Procrustean Bed

atkins-bookshelf-phrasesDefinition: forcing an idea into a predetermined arbitrary scheme, pattern, or standard; a rigid form of thinking that does not fully grasp the totality of someone or something.

Variations: Procrustean solution (or approach), Procrustean way of thinking, bed of Procrustes

Origin: In Greek mythology, Procrustes was one of Poseidon’s son who ruled over Mount Korydallos, between Eleusis and Athens. He is described as a giant who was a thief and a blacksmith.

Procrustes was not your typical gracious Greek host. He would attack travelers and try to make them fit exactly in an iron bed — by stretching them or amputating their feet, à la Jeffrey Dahmer or Kathy Bates’ character in Misery (remember the terrifying hobbling scene?). In either case, the victims died a very horrific and painful death. Needless to say, Procrustes “the Stretcher” did not get high ratings on Yelp for his accommodations.

In his famous short story, “The Purloined Letter,” Edgar Allan Poe refers to the Procrustean bed when C. Auguste Dupin, a brilliant private detective, criticizes the rigid investigative techniques of the Parisian police:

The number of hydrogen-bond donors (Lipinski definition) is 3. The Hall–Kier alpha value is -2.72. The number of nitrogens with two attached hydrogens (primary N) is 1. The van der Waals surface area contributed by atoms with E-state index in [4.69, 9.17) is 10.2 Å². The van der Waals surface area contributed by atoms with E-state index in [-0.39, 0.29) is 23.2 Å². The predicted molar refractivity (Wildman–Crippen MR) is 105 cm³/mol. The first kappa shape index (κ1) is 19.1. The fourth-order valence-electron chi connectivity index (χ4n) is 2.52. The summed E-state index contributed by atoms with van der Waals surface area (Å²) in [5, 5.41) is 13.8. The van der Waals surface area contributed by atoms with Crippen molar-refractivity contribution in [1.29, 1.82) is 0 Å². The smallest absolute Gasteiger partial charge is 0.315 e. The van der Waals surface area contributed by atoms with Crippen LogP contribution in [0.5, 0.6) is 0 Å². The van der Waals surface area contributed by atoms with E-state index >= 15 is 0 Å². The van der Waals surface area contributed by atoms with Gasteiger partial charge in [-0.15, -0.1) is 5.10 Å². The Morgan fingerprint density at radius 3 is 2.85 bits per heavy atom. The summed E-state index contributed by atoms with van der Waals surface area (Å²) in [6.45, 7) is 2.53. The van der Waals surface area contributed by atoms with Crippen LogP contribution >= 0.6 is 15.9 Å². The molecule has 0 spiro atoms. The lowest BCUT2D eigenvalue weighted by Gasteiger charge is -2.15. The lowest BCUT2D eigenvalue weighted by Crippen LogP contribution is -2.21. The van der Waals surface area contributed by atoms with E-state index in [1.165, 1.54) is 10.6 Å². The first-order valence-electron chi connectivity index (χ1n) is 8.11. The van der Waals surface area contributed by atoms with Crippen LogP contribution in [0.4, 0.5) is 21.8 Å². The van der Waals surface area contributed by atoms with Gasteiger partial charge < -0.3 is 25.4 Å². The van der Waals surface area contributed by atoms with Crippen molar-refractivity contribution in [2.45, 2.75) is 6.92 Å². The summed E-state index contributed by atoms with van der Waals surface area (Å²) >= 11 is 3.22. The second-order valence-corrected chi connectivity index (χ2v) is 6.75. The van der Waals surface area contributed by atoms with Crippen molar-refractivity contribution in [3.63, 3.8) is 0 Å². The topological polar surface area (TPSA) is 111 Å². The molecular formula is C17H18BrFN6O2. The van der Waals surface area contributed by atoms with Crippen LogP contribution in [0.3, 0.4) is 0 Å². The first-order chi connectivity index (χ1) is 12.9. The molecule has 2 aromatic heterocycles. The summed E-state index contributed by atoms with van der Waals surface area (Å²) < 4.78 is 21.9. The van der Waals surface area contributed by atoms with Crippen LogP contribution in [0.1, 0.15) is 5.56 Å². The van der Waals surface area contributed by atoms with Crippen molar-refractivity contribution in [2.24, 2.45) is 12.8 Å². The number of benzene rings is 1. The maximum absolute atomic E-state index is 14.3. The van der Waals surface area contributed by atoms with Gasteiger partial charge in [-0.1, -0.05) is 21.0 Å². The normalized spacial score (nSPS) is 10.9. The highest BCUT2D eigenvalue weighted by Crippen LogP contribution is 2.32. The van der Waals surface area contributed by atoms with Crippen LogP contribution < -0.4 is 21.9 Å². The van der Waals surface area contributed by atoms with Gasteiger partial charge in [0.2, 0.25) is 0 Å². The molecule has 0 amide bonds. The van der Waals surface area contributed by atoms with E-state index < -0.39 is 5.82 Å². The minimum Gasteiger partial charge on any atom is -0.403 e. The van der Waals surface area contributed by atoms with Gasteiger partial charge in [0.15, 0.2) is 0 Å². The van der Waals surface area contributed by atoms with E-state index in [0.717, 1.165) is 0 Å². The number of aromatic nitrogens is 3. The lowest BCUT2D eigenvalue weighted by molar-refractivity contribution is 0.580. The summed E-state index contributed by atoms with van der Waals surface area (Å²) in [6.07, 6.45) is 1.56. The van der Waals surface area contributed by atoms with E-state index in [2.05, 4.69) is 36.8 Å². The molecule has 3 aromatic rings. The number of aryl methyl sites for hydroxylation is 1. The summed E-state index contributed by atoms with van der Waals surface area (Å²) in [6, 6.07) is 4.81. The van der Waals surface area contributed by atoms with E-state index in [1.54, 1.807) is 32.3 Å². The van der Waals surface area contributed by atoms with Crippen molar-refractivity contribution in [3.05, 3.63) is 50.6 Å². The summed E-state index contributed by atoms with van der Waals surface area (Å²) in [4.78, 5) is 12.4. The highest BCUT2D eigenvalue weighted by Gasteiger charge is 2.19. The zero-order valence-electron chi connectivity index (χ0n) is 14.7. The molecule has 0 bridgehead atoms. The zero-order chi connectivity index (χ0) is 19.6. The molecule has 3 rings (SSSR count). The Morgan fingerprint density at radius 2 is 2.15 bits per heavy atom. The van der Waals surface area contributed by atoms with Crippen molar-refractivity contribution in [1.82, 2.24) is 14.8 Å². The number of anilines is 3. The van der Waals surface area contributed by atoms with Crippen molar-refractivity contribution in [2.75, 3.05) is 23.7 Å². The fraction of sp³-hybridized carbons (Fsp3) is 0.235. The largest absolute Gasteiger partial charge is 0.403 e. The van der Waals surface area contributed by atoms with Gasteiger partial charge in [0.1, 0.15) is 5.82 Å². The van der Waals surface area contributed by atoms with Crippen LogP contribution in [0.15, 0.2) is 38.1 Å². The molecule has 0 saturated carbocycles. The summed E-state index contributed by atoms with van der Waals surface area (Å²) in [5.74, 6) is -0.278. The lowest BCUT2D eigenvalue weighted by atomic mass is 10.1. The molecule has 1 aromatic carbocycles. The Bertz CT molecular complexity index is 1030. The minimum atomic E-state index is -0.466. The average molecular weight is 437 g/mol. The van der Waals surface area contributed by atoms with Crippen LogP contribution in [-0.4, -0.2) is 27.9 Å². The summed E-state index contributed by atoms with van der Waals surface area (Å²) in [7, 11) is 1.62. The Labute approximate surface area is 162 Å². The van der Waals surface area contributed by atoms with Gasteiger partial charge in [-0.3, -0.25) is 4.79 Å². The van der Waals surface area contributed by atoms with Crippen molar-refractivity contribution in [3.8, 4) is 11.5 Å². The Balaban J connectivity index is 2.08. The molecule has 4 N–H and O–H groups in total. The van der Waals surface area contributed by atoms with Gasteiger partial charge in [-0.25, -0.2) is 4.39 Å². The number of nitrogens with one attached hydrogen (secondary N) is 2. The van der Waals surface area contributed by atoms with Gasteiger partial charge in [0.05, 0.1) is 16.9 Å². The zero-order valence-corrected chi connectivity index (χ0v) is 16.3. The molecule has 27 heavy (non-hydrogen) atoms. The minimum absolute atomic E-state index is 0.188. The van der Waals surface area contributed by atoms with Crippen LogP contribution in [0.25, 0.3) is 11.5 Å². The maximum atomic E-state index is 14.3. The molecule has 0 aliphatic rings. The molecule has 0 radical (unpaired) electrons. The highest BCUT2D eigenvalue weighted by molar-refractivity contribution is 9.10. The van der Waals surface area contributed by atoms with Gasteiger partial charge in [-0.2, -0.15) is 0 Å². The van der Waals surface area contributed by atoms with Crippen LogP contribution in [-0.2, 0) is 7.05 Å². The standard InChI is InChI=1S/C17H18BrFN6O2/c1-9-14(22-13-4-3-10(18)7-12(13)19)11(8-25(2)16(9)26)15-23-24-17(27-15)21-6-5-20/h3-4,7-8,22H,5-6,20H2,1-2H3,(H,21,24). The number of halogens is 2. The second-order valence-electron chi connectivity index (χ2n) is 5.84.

“The measures, then,” [Dupin] continued, “were good in their kind, and well executed; their defect lay in their being inapplicable to the case, and to the man. A certain set of highly ingenious resources are, with the Prefect, a sort of Procrustean bed, to which he forcibly adapts his designs. But he perpetually errs by being too deep or too shallow, for the matter in hand; and many a schoolboy is a better reasoner than he.”

Fortunately for unsuspecting travelers, Procrustes eventually got his comeuppance. You’ve heard the phrase “if you’ve made your bed, then you’ll have to lie in it”? Well that’s exactly what the young hero, Theseus (who later became king of Athens), did when he captured the barbarous blacksmith, as the last of his Six Labors, and “fitted” Procrustes to his own iron bed by cutting off his head and legs. No one mourned that Procrustes’s life — ahem — was cut short.

Read related posts: Clothes Make the Man
Rhadamanthine Oath
The Sword of Damocles
Hoist with His Own Petard
To Cut the Gordion Knot

For further reading: The Meridian Handbook of Classical Mythology by Edward Tripp (1974)
The Routledge Handbook of Greek Mythology by Robin Hard (2003)
Gods, Demigods and Demons: A Handbook of Greek Mythology by Bernard Evelin (2007)

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